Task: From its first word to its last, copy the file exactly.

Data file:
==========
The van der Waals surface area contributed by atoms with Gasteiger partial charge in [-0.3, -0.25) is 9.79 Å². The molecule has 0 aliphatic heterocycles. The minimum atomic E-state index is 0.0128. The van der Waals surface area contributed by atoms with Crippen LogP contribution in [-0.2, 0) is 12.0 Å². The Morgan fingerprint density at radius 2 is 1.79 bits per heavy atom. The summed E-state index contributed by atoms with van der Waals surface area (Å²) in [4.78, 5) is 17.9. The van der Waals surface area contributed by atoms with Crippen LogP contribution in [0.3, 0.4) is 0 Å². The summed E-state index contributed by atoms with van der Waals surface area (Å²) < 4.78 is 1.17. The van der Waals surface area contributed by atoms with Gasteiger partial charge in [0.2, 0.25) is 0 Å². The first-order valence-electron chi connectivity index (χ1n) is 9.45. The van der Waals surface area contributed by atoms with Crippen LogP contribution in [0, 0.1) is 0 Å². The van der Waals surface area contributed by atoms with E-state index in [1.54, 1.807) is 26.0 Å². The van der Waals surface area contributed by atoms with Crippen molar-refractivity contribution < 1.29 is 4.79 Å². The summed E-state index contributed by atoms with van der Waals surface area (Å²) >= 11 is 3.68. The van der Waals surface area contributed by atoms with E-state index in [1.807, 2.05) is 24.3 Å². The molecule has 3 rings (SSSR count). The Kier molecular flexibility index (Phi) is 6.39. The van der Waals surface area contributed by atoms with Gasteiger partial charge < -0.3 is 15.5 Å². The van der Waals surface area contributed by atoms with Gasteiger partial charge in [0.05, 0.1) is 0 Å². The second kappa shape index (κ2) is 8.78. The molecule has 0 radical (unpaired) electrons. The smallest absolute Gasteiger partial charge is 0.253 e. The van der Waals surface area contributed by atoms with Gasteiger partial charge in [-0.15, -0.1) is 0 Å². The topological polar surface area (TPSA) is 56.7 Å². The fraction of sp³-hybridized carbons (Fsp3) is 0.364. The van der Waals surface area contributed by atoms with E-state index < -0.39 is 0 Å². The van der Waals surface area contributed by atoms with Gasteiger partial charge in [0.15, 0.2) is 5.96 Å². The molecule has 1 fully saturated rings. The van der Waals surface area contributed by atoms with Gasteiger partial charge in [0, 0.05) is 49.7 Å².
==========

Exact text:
The van der Waals surface area contributed by atoms with Gasteiger partial charge in [-0.3, -0.25) is 9.79 Å². The molecule has 0 aliphatic heterocycles. The minimum atomic E-state index is 0.0128. The van der Waals surface area contributed by atoms with Crippen LogP contribution in [-0.2, 0) is 12.0 Å². The Morgan fingerprint density at radius 2 is 1.79 bits per heavy atom. The summed E-state index contributed by atoms with van der Waals surface area (Å²) in [4.78, 5) is 17.9. The van der Waals surface area contributed by atoms with Crippen LogP contribution in [0.3, 0.4) is 0 Å². The summed E-state index contributed by atoms with van der Waals surface area (Å²) < 4.78 is 1.17. The van der Waals surface area contributed by atoms with Gasteiger partial charge in [0.2, 0.25) is 0 Å². The first-order valence-electron chi connectivity index (χ1n) is 9.45. The van der Waals surface area contributed by atoms with Crippen LogP contribution in [0, 0.1) is 0 Å². The van der Waals surface area contributed by atoms with E-state index in [1.54, 1.807) is 26.0 Å². The van der Waals surface area contributed by atoms with Crippen molar-refractivity contribution < 1.29 is 4.79 Å². The summed E-state index contributed by atoms with van der Waals surface area (Å²) >= 11 is 3.68. The van der Waals surface area contributed by atoms with E-state index in [1.807, 2.05) is 24.3 Å². The molecule has 3 rings (SSSR count). The Kier molecular flexibility index (Phi) is 6.39. The van der Waals surface area contributed by atoms with Gasteiger partial charge < -0.3 is 15.5 Å². The van der Waals surface area contributed by atoms with Gasteiger partial charge in [0.05, 0.1) is 0 Å². The second kappa shape index (κ2) is 8.78. The molecule has 0 radical (unpaired) electrons. The smallest absolute Gasteiger partial charge is 0.253 e. The van der Waals surface area contributed by atoms with Gasteiger partial charge in [-0.15, -0.1) is 0 Å². The topological polar surface area (TPSA) is 56.7 Å². The fraction of sp³-hybridized carbons (Fsp3) is 0.364. The van der Waals surface area contributed by atoms with E-state index < -0.39 is 0 Å². The van der Waals surface area contributed by atoms with Gasteiger partial charge in [0.15, 0.2) is 5.96 Å². The molecule has 1 fully saturated rings. The van der Waals surface area contributed by atoms with Gasteiger partial charge in [0, 0.05) is 49.7 Å².